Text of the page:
He said her spirit is eternal,
While her body is only temporary.
I asked God to grant me patience,
And God said, "No."
He said patience is a by-product of tribulation.
It isn't granted - it is earned.
I asked God to give me happiness,
And God said "No."
He said He gives blessings,
Happiness is up to me.
I asked God to spare me pain,
And God said "No."
He said, "Suffering draws you apart from
Worldly cares and brings you close to Me."
I asked God to make my spirit grow,
And God said "No."
He said I must grow on my own,
But he will prune me to make it fruitful.
I asked God if He loved me,
And God said "Yes."
He gave me His only Son, who died for me,
And I will be in heaven someday
Because I believe.
I asked God to help me love others
As much as He loves me,
And God said,
"Ah, finally you have the idea."
....by Claudia Minden Welsz
The word "lent" means "lengthen" and stands for that time in spring when the days grow longer.
Schedule a fifteen minute period of silence today to listen to your heart and to the Lord speaking to you.
God our Savior,
bring us back to you and fill our minds with your wisdom.
May we be enriched by our observance of Lent. Amen
"For at the preaching of Jonah they reformed, but you have a greater than Jonah here." (Luke 11:32)
"Go through the world unnoticed if you can. Secret privations, secret sacrifices of your own will, which will never be known until all things are revealed, are surer instruments of perfection than chains and shirts of hair." ...Fr. Lasance
The original period of Lent was 40 hours. It was spent fasting to commemorate the suffering of Christ and the 40 hours He spent in the tomb.
In the early 3rd century, Lent was lengthened to 6 days. About 800 AD it was changed to 40 days.
Plant a seed or bulb and watch it develop through the spring. Pray for your own spiritual growth.
O Jesus, humbled to abjection for me, teach me to humble myself for love of You.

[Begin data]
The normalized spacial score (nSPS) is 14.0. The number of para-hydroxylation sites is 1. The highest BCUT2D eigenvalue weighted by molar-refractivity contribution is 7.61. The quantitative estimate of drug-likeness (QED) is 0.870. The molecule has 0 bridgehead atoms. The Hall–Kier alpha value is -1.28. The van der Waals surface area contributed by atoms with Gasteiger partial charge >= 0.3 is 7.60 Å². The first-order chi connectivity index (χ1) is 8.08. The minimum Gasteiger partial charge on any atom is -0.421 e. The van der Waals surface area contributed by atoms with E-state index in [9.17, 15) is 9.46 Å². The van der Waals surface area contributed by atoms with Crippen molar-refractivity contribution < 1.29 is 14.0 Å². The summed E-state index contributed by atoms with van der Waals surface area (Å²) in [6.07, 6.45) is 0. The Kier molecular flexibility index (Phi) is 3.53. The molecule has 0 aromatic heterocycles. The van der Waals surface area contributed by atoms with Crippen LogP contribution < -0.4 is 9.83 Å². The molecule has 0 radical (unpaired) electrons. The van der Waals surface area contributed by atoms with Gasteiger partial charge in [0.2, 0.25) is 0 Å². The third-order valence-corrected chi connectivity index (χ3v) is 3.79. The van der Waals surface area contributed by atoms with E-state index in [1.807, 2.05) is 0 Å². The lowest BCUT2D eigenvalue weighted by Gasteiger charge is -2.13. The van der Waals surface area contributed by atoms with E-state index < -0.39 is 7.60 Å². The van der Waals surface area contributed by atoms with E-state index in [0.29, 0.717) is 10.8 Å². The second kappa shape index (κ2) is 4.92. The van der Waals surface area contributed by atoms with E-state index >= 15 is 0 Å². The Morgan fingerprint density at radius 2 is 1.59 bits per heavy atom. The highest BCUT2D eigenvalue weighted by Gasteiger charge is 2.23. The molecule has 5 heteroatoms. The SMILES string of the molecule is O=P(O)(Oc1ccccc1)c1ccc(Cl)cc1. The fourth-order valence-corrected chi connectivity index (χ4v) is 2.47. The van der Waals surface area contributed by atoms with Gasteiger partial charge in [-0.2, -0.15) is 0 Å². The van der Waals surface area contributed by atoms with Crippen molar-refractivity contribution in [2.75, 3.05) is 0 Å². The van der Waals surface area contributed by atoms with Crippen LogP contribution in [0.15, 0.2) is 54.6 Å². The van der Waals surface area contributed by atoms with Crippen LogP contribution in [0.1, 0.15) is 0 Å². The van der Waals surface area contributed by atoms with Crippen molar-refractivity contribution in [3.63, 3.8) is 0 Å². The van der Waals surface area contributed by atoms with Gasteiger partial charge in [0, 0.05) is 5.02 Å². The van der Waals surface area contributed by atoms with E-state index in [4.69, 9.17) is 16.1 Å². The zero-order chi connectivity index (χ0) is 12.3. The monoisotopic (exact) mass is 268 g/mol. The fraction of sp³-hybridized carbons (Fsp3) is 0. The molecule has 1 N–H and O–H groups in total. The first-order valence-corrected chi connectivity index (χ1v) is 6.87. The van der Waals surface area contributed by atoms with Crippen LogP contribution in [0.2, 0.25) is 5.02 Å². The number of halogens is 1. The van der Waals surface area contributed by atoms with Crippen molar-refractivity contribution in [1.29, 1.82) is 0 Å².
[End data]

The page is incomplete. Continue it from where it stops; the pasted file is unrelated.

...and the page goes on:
"Ask, and you will receive. Seek, and you will find. Knock, and it will be opened to you." (Matthew 7:7)
The object of our prayer-life is to empty ourselves and be filled with the Trinity. The first thing Jesus did when He became Man was to empty Himself.
"His state was Divine, yet He did not cling to His equality with God, but emptied Himself to assume the condition of a slave and become as men are; and as all men are, He was humbler yet." (Phil. 2:6,7)
Our mission in life, then, is to cooperate with God's Grace and empty ourselves and be filled with the Trinity.
We are not to seek detachment to be free of responsibility, but to enable us to love both God and man with a pure love.
We are not to withdraw from the world to be alone, but to be with God.
We are to do penance, not because it erases our guilt, but because it wipes away the traces of sin.
We are to empty ourselves, not for the sake of self-control, but to be filled with God- transformed into Jesus.
There is no definite method by which we can become selfless. Each one of us has a particular virtue and faults that make the process of becoming like Jesus different. We must look at Jesus, read His Word in Scripture and ask His Spirit to enlighten our minds and give us that particular way by which we can best attain the goal He has set for us .... Mother Angelica
Q: Why is giving up something for Lent such a salutary custom?